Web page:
After a restful weekend, the global leaders started off their week with a visit to the Austrian Parliament renovation project. While access to the actual construction site was restricted, an open exhibition for the project was provided to offer insight to the public. Our guide was an outreach representative tasked to give tours around the exhibition.
Historically, the surrounding area was previously a military center, now converted to Ring Road where university buildings, museums, and other government buildings are located in addition to the parliament. The existing parliament building is over 130 years old, with much of the utilities and infrastructure not fulfilling the requirements of modern use. The mechanical, electrical, and plumbing systems are outdated, windows require inefficient use of energy, and the interiors have not been updated since 60% of the building was destroyed during World War II. With over 500 employees working in the parliament and 150,000 visitors every year, an expansion and modernization of the parliament building is necessary to serve the 9 million residents of Austria.
The renovation project is currently planned to be completed in the summer of 2021 with a total cost of 352 million euros. Interior components were first removed or demolished from the building with exception to historically significant walls and millwork that were properly protected before further construction. In addition to new committee rooms and a renovated assembly hall, a glass roof over the main hall and updated infrastructure are also planned to be constructed. The guide emphasized closing the gap between the Austrian government and the people, explaining the expanded visitor center and opening up the assembly hall to visitors. Interior renovations include additions of thousands of IT cables and utility lines. In total, the construction spans 15,00 square meters with 6 floors.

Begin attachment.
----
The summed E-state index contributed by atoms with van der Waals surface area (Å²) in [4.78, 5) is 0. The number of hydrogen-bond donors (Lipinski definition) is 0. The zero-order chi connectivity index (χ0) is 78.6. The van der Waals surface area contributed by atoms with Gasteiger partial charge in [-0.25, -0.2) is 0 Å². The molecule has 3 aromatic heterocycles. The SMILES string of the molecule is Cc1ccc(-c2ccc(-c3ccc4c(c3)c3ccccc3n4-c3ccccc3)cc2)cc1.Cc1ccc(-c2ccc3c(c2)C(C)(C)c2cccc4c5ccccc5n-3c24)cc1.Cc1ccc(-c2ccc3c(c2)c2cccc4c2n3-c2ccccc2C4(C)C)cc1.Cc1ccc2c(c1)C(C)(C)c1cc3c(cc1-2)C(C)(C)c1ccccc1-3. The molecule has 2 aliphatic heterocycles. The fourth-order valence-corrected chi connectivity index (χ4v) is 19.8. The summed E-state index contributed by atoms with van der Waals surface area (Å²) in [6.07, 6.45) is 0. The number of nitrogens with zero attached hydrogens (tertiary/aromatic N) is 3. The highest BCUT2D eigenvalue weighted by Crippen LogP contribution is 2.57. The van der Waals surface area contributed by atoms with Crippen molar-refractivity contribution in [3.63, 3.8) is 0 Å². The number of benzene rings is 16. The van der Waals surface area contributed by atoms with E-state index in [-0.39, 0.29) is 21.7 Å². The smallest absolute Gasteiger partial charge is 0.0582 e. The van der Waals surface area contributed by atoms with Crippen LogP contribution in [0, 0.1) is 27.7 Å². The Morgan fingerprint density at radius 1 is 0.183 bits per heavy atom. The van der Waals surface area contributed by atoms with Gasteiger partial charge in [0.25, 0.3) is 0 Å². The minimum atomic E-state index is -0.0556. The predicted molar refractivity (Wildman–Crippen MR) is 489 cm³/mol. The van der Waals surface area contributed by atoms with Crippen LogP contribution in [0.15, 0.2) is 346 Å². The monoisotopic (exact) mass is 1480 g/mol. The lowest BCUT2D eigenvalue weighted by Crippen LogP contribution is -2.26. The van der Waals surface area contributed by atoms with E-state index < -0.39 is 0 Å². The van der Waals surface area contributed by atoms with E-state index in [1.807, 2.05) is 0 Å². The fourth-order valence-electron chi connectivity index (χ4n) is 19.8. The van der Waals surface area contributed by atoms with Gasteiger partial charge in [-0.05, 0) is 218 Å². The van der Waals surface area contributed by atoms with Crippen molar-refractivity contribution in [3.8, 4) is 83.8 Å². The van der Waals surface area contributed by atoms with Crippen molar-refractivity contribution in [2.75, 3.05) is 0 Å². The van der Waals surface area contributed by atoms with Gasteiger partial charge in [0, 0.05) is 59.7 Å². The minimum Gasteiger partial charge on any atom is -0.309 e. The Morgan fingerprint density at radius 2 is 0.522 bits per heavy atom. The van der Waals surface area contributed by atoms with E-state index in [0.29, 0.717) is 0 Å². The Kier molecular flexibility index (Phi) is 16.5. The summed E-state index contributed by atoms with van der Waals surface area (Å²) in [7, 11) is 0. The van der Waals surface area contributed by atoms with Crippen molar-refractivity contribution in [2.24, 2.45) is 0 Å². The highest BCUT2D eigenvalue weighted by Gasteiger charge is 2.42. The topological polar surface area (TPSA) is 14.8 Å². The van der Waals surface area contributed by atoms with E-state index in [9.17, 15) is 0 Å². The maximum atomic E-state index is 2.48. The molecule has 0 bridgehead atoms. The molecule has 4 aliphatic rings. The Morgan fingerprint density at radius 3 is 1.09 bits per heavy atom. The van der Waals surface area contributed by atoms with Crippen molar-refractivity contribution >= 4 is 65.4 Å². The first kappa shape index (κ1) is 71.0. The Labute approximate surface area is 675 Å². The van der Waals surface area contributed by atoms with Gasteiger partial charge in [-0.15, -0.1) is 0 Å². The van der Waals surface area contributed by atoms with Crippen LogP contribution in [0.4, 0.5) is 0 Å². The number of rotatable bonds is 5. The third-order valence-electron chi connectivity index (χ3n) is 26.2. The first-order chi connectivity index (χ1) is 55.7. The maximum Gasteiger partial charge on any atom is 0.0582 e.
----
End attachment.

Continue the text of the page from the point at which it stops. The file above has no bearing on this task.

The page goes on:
Before construction and planning, government-funded research analyzed other parliament buildings around the world to consider the pros and cons of an effective government building. In addition, laws were passed that regulated construction costs and processes for the renovation project. Changes to the construction cost and future smaller renovations require new laws and amendments at the federal level.
Similar to many other construction projects in Austria, the final design was chosen through an architecture competition, with 10 different architectural firms from all around Europe. The interior is modernized with exception to assembly halls with preserved historic walls. On the other hand, the exterior incorporates an antique greek style, representing democracy in Austria. The existing iconic statue is preserved, showing 4 god figures representing the 4 major rivers and promoting the idea of wisdom, victory in the parliament, and separation of powers.
At the exhibition, a mock-up of the assembly hall was displayed with an interactive touch-screen controlling the 3D BIM, allowing visitors to visualize and navigate the finished space. This is consistent with the Austrian government’s commitment to transparency for its residents, showing the progress and future plan for the publicly funded project.
Overall, the Austrian parliament renovation project is not only an ambitious endeavor to modernize the government, but also a testament to the melting pot between the leaders and its people. Thank you to the Austrian Parliament project for the informative and insightful tour.
Blog by Shosuke Naokawa